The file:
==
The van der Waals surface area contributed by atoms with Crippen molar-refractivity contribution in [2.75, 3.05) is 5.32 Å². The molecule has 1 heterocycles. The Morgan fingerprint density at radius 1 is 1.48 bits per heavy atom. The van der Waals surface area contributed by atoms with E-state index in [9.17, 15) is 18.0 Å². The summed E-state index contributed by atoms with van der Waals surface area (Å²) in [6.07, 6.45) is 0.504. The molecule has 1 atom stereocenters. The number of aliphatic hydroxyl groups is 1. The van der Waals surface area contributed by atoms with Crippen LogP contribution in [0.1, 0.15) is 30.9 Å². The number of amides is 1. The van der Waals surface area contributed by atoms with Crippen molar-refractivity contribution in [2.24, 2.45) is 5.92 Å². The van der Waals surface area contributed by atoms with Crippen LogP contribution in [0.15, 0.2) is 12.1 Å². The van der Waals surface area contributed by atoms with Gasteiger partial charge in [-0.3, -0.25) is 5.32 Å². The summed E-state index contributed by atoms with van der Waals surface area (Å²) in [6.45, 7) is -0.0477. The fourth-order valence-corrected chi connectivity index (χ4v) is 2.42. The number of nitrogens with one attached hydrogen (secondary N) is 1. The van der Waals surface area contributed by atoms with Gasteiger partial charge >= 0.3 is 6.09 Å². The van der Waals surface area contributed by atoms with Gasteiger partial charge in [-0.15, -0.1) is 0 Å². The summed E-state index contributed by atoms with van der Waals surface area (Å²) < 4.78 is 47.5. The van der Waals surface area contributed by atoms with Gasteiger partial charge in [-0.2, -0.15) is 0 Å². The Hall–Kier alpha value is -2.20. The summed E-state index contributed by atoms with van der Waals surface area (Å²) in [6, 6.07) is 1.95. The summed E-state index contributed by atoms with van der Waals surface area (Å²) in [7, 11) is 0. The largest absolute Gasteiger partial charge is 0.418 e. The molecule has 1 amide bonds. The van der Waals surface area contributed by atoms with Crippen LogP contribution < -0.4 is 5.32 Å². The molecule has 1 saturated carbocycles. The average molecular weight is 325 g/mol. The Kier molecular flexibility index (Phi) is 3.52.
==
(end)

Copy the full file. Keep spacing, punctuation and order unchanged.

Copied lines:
The van der Waals surface area contributed by atoms with Crippen molar-refractivity contribution in [2.75, 3.05) is 5.32 Å². The molecule has 1 heterocycles. The Morgan fingerprint density at radius 1 is 1.48 bits per heavy atom. The van der Waals surface area contributed by atoms with E-state index in [9.17, 15) is 18.0 Å². The summed E-state index contributed by atoms with van der Waals surface area (Å²) in [6.07, 6.45) is 0.504. The molecule has 1 atom stereocenters. The number of aliphatic hydroxyl groups is 1. The van der Waals surface area contributed by atoms with Crippen LogP contribution in [0.1, 0.15) is 30.9 Å². The number of amides is 1. The van der Waals surface area contributed by atoms with Crippen molar-refractivity contribution in [2.24, 2.45) is 5.92 Å². The van der Waals surface area contributed by atoms with Crippen LogP contribution in [0.15, 0.2) is 12.1 Å². The van der Waals surface area contributed by atoms with Gasteiger partial charge in [-0.3, -0.25) is 5.32 Å². The summed E-state index contributed by atoms with van der Waals surface area (Å²) in [6.45, 7) is -0.0477. The fourth-order valence-corrected chi connectivity index (χ4v) is 2.42. The number of nitrogens with one attached hydrogen (secondary N) is 1. The van der Waals surface area contributed by atoms with Gasteiger partial charge >= 0.3 is 6.09 Å². The van der Waals surface area contributed by atoms with Gasteiger partial charge in [-0.15, -0.1) is 0 Å². The summed E-state index contributed by atoms with van der Waals surface area (Å²) < 4.78 is 47.5. The van der Waals surface area contributed by atoms with Gasteiger partial charge in [-0.2, -0.15) is 0 Å². The Hall–Kier alpha value is -2.20. The summed E-state index contributed by atoms with van der Waals surface area (Å²) in [6, 6.07) is 1.95. The summed E-state index contributed by atoms with van der Waals surface area (Å²) in [7, 11) is 0. The largest absolute Gasteiger partial charge is 0.418 e. The molecule has 1 amide bonds. The van der Waals surface area contributed by atoms with Crippen LogP contribution < -0.4 is 5.32 Å². The molecule has 1 saturated carbocycles. The average molecular weight is 325 g/mol. The Kier molecular flexibility index (Phi) is 3.52.